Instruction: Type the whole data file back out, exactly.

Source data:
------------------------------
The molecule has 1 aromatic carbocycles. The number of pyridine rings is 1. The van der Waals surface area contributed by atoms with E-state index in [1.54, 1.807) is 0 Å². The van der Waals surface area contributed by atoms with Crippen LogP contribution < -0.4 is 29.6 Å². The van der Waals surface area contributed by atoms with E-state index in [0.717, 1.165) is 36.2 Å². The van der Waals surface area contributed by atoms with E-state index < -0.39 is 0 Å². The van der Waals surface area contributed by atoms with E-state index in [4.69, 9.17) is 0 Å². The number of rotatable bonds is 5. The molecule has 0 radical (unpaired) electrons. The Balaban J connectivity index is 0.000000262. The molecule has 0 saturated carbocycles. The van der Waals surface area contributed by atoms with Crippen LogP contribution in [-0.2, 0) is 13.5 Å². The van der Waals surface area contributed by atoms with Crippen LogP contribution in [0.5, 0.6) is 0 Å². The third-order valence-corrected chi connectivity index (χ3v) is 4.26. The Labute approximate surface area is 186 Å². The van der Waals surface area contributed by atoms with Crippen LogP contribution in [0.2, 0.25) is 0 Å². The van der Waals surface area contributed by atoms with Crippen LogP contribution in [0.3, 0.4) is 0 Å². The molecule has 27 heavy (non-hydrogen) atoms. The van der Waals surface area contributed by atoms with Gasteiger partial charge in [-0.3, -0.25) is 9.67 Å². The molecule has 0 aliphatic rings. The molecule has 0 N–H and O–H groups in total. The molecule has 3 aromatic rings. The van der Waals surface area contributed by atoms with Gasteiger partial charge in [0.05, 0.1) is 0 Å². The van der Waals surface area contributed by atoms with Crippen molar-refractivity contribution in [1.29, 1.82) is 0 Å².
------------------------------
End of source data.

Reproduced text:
The molecule has 1 aromatic carbocycles. The number of pyridine rings is 1. The van der Waals surface area contributed by atoms with E-state index in [1.54, 1.807) is 0 Å². The van der Waals surface area contributed by atoms with Crippen LogP contribution < -0.4 is 29.6 Å². The van der Waals surface area contributed by atoms with E-state index in [0.717, 1.165) is 36.2 Å². The van der Waals surface area contributed by atoms with E-state index < -0.39 is 0 Å². The van der Waals surface area contributed by atoms with E-state index in [4.69, 9.17) is 0 Å². The number of rotatable bonds is 5. The molecule has 0 radical (unpaired) electrons. The Balaban J connectivity index is 0.000000262. The molecule has 0 saturated carbocycles. The van der Waals surface area contributed by atoms with Crippen LogP contribution in [-0.2, 0) is 13.5 Å². The van der Waals surface area contributed by atoms with Crippen LogP contribution in [0.5, 0.6) is 0 Å². The third-order valence-corrected chi connectivity index (χ3v) is 4.26. The Labute approximate surface area is 186 Å². The van der Waals surface area contributed by atoms with Crippen LogP contribution in [0.2, 0.25) is 0 Å². The van der Waals surface area contributed by atoms with Crippen LogP contribution in [0.3, 0.4) is 0 Å². The molecule has 27 heavy (non-hydrogen) atoms. The van der Waals surface area contributed by atoms with Gasteiger partial charge in [-0.3, -0.25) is 9.67 Å². The molecule has 0 aliphatic rings. The molecule has 0 N–H and O–H groups in total. The molecule has 3 aromatic rings. The van der Waals surface area contributed by atoms with Gasteiger partial charge in [0.05, 0.1) is 0 Å². The van der Waals surface area contributed by atoms with Crippen molar-refractivity contribution in [1.29, 1.82) is 0 Å².